Nematomorpha


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Nematomorpha

(nĕm'ətəmôr`fə), small (about 230 species) phylum of pseudocoelomatespseudocoelomate
, any of a group of invertebrates with a three-layered body that has a fluid-filled body cavity (pseudocoelom) between the endoderm and the mesoderm (the innermost and middle tissue layers).
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; the horsehair worms. Most are very slender, elongated creatures found in ponds and streams, whose larvae live as parasites in arthropods. They emerge as adults for a brief time, then mate and die. A small number are planktonic in marine habitats and live as larvae in crabs or shrimps. Adults are simplified externally and internally; they have no excretory or circulatory systems and only a vestigial digestive tract. The female produces long strings of eggs. After hatching, the larva penetrates any convenient aquatic animal, but its development stops until it has found its way into an appropriate host, typically an insect. The adult nematomorph emerges when the host is in or near water; it molts once after emerging and takes up its brief adult existence.
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Nematomorpha

A phylum of worms that was formerly considered to be a class of the phylum Aschelminthes; commonly called the hairworms, and closely allied to the nematodes. The adults are free-living in aquatic habitats, while the juveniles are parasitic in arthropods. The nematomorphs are found all over the world. They are divided into two classes, the Nectonematoidea and Gordioidea, with a total of 225 species. See Nemata

The body is long and slender with a maximum length of 5 ft (1.5 m) and a diameter of 0.02–0.12 in. (0.5–3 mm). The females are longer than the males. The posterior end may be rounded with a terminal cloaca, or it may form two or three lobes in a forklike structure. The body color is yellowish, brown, or almost black. The body wall consists of three layers: an outer, rather thick fibrous cuticle; an epidermis consisting of a single layer of cells; and innermost, a muscle layer with longitudinal fibers only.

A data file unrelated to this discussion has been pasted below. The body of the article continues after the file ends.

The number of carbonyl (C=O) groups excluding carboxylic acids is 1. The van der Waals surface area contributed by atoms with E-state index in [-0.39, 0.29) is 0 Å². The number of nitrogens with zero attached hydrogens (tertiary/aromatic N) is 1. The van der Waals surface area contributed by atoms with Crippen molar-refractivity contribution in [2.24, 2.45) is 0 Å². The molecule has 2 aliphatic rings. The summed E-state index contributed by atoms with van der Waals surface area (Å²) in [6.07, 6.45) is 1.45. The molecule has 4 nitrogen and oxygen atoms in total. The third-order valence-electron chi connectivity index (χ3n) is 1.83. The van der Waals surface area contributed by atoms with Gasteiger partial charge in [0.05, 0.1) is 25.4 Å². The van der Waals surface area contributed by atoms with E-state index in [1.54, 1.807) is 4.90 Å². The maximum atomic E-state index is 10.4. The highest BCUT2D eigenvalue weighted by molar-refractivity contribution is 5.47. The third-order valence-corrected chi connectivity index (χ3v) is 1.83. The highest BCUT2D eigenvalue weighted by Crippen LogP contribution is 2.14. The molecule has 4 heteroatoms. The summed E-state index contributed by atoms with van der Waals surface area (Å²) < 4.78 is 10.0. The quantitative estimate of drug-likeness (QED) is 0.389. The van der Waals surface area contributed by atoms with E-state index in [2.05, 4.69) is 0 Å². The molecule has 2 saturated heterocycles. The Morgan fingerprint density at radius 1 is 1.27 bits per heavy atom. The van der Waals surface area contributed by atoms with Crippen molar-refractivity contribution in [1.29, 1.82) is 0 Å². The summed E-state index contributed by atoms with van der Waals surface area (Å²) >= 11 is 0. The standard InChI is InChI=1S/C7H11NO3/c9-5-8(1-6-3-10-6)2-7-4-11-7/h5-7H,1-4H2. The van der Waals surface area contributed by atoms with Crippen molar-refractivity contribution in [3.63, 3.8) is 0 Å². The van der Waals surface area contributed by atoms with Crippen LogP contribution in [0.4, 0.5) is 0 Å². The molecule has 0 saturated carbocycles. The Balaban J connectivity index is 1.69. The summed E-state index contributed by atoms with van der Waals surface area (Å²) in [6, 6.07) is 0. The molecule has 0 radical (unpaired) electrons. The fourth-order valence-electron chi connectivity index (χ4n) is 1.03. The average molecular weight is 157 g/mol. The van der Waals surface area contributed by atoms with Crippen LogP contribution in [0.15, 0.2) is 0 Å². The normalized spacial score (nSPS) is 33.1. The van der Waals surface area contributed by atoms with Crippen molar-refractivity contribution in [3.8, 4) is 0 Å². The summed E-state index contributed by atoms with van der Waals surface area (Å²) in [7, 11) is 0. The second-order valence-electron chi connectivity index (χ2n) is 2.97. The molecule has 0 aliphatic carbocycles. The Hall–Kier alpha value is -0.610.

The sexes are always separate, and the gonads are paired and stringlike extending the length of the body. The eggs are laid in water in strings, and the adults die after egg laying. When hatched, the larvae swim to an aquatic arthropod. They penetrate the body wall of the host by means of their characteristic proboscis, which is armed with hooks and three long stylets. The gradual development in the host lasts some months without any metamorphosis. When they are mature, the worms leave the host.

McGraw-Hill Concise Encyclopedia of Bioscience. © 2002 by The McGraw-Hill Companies, Inc.

Nematomorpha

[‚nem·əd·ə′mȯr·fə]
(invertebrate zoology)
A group of the Aschelminthes or a separate phylum that includes the horsehair worms.
McGraw-Hill Dictionary of Scientific & Technical Terms, 6E, Copyright © 2003 by The McGraw-Hill Companies, Inc.
References in periodicals archive ?
Effect of extreme temperature on egg development, larval and adult survival of Chordodes nobilii Camerano, 1901 (Gordiida, Nematomorpha).
Redescription and compilation of Nearctic freshwater Nematomorpha (Gordiida), with the description of two new species.
Nematomorpha were always preferred prey, but seldom were a major proportion of the diet or benthos.
Seasonal occurrence and observations on the life history of Gordius difficilis (Nematomorpha: Gordioidea) from Southeastern Wisconsin, USA.
Horsehair worms (Phylum Nematomorpha) are most commonly encountered during their free-living adult phase, when they occur in a variety of freshwater habitats as elongate, slender, slow-moving worms (Poinar 2001, Smith 2001).
Analysis of the negative correlations with axis 1 showed that Chironomus gigas, Nematomorpha and Corbicula fluminea were strongly correlated with organic matter (OM).
Finally, infaunal or endoparasitic species, in which transparency could not have any optic al function (e.g., Echiura, Sipuncula, Nematomorpha), are not covered.
The food items observed were grouped into six taxonomical and/or ecological categories: detritus/sediments (decomposed organic detritus, periphitic algae and inorganic sediment), terrestrial plants (Monocotyledons, Dicotyledons, fruits and remains of plants), aquatic insects (larvae of Trichoptera, Diptera, Chironomidae, Ephemeroptera and Coleoptera, and pupae of Diptera), terrestrial insects (adults of Chironomidae, Ephemeroptera, Hymenoptera, Homoptera and fragments), benthic invertebrates (adults of Nematomorpha) and fishes.
Additionally, molecular systematics place the Gastrotricha in a variety of positions within the metazoan tree: as a sister group to either the Acanthocephala (Carranza et al., 1997), the Gnathostomulida (Littlewood et al., 1998), the Nematomorpha (Carranza et al., 1997), or the Platyhelminthes (Winnepenninckx et al., 1995).